The war on coal: To what end?

The war on coal: To what end?

June 3rd, 2014 in Opinion Free Press

A hill of coal is seen at the North Omaha Station, a coal-burning power station, in Omaha, Neb.

Photo by Associated Press/Times Free Press.

He can't say he didn't warn us.

President Barack Obama, who as candidate Obama said under his plans "electricity rates would necessarily skyrocket" and that if somebody wanted to build a coal-powered plant "it will bankrupt them," is making good on his promises.

His executive order Monday, which called for power plants to cut their carbon emissions by 30 percent by 2030, is expected to both jack up electricity rates and eliminate jobs (there are 800,000 coal-related jobs in the country). And this despite the fact U.S. carbon emissions are at their lowest level per capita, according to 2012 U.S. Energy Information Agency data, since 1961.

Using a clause buried in the 1970s-era Clean Air Act as his authority after failing to get Congress to pass a "cap-and-trade" plan to reduce emissions in 2010, Obama hopes to limit the emissions and the greenhouse gases he and his administration say are responsible for global warming.

The clause stipulates the Environmental Protective Agency is obligated to regulate sources of pollution that "may endanger public health or welfare." With that clause, the possibilities are limitless.

But by once again skirting Congress, Obama is hoping to get what he wants by ordering it into being, just as he did with increased fuel-efficiency standards for vehicles, protecting illegal immigrants and commuting mandatory-minimum drug laws.

The order is bound to be challenged in court, as it should be.

The court challenges may not be the extent of the administration's problems with the order, though. The potential loss of coal jobs is not likely to play well in coal-rich states where Democrats will have to defend the president's plans in what already is expected to be a tough election year for his party.

The 645-page executive order, which is expected to be finalized in 2015, gives states until 2017 to submit a plan to individually cut power plant emissions from 2005 levels or until 2018 if they join with other states to do it.

The Environmental Protection Agency is expected to offer the individual states a range of options to meet targets based on where they get their electricity and how much carbon dioxide they emit while doing so. Those options include making power plants more efficient, investing in more renewable, low carbon sources of energy, and reducing the frequency at which coal power plants supply their power.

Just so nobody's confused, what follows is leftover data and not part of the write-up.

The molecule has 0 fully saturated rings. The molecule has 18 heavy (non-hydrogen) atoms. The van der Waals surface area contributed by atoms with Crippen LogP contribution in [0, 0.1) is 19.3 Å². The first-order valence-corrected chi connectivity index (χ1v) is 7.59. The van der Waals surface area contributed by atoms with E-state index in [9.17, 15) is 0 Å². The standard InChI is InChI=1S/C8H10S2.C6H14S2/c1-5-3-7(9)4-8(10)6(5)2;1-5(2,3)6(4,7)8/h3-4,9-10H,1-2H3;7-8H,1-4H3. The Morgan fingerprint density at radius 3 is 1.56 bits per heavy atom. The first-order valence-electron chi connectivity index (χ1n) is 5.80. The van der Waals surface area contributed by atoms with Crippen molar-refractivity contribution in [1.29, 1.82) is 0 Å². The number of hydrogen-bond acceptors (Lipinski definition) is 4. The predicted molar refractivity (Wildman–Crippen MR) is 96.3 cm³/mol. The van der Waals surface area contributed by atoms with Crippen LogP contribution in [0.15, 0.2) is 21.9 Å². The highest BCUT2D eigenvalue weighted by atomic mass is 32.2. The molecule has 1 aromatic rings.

The states can also -- which Obama's failed bill in Congress would have done -- set up pollution-trading markets to offer more flexibility in how plants cut emissions. And if they don't set up their own method, the EPA will do it for them.

Tennessee, fortunately, may be better off than most states. Though it is 21st on the list announced last week by energy advocacy group Ceres in greenhouse gases by state, it already has reduced its dependence on coal.

While U.S. emissions are about 13 percent below those of 2005 levels, halfway to Obama's goal, the Volunteer State has reduced its carbon emissions about 30 percent over the past seven years.

Still, the U.S. Energy Department predicts retail power prices will rise 4 percent this year and an additional 13 percent by 2020 -- not including the cost that might be incurred by the new policy.

While coal employees and power bill-paying customers will be the losers from the president's executive order, if there is a winner it's the natural gas industry.

Over the previous five years, according to a 2012 Slate magazine article, the share of coal in power generation plummeted dramatically, and in April 2012 was at 32 percent, which was on par with gas, which emits 45 percent less carbon per energy unit than coal.

Indeed, David Victor, an energy expert at University of California at San Diego, estimated in the article that the shift from coal to natural gas had reduced U.S. emissions by 400 to 500 megatons of carbon dioxide per year. Obama administration-favored wind turbines reduced emissions by one-tenth the amount natural gas did, biofuels only a fifth of the reduction wind turbines offered and solar panels less than one-third what biofuels did.

And the cost for wind turbines, biofuels and solar panels, even with subsidies and tax break, is substantially more expensive than natural gas.

Increasing the use of clean coal and experimentation with alternative fuels until they are cost effective are one thing. Forcing the country away from coal power and into more expensive but less cost efficient sources is another. And, sadly, experts say, Obama's war on coal won't even make much of a difference in global warming in the long run if China and India continue to burn more coal than the United States.